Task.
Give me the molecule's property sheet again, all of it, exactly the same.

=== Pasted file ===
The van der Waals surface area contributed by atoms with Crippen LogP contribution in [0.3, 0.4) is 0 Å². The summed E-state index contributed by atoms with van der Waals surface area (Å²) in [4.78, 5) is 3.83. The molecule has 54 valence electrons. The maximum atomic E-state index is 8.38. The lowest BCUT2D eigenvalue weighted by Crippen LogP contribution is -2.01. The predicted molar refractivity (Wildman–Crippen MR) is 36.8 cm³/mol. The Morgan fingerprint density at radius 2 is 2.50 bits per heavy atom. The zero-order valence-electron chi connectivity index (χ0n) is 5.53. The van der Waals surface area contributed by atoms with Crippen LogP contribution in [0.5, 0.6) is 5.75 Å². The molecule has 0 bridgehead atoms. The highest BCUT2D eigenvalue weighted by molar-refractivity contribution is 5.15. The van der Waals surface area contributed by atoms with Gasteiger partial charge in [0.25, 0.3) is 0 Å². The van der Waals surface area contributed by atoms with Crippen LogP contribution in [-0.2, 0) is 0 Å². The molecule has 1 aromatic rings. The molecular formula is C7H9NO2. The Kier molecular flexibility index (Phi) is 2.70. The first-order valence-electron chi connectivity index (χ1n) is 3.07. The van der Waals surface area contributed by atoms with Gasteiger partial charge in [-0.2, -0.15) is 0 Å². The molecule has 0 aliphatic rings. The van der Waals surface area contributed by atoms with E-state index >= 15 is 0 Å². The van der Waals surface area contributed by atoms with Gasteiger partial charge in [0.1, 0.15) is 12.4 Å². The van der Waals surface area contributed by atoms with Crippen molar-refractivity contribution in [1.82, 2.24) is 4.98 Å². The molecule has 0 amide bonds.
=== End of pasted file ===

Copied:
The van der Waals surface area contributed by atoms with Crippen LogP contribution in [0.3, 0.4) is 0 Å². The summed E-state index contributed by atoms with van der Waals surface area (Å²) in [4.78, 5) is 3.83. The molecule has 54 valence electrons. The maximum atomic E-state index is 8.38. The lowest BCUT2D eigenvalue weighted by Crippen LogP contribution is -2.01. The predicted molar refractivity (Wildman–Crippen MR) is 36.8 cm³/mol. The Morgan fingerprint density at radius 2 is 2.50 bits per heavy atom. The zero-order valence-electron chi connectivity index (χ0n) is 5.53. The van der Waals surface area contributed by atoms with Crippen LogP contribution in [0.5, 0.6) is 5.75 Å². The molecule has 0 bridgehead atoms. The highest BCUT2D eigenvalue weighted by molar-refractivity contribution is 5.15. The van der Waals surface area contributed by atoms with Gasteiger partial charge in [0.25, 0.3) is 0 Å². The van der Waals surface area contributed by atoms with Crippen LogP contribution in [-0.2, 0) is 0 Å². The molecule has 1 aromatic rings. The molecular formula is C7H9NO2. The Kier molecular flexibility index (Phi) is 2.70. The first-order valence-electron chi connectivity index (χ1n) is 3.07. The van der Waals surface area contributed by atoms with Gasteiger partial charge in [-0.2, -0.15) is 0 Å². The molecule has 0 aliphatic rings. The van der Waals surface area contributed by atoms with E-state index >= 15 is 0 Å². The van der Waals surface area contributed by atoms with Gasteiger partial charge in [0.1, 0.15) is 12.4 Å². The van der Waals surface area contributed by atoms with Crippen molar-refractivity contribution in [1.82, 2.24) is 4.98 Å². The molecule has 0 amide bonds.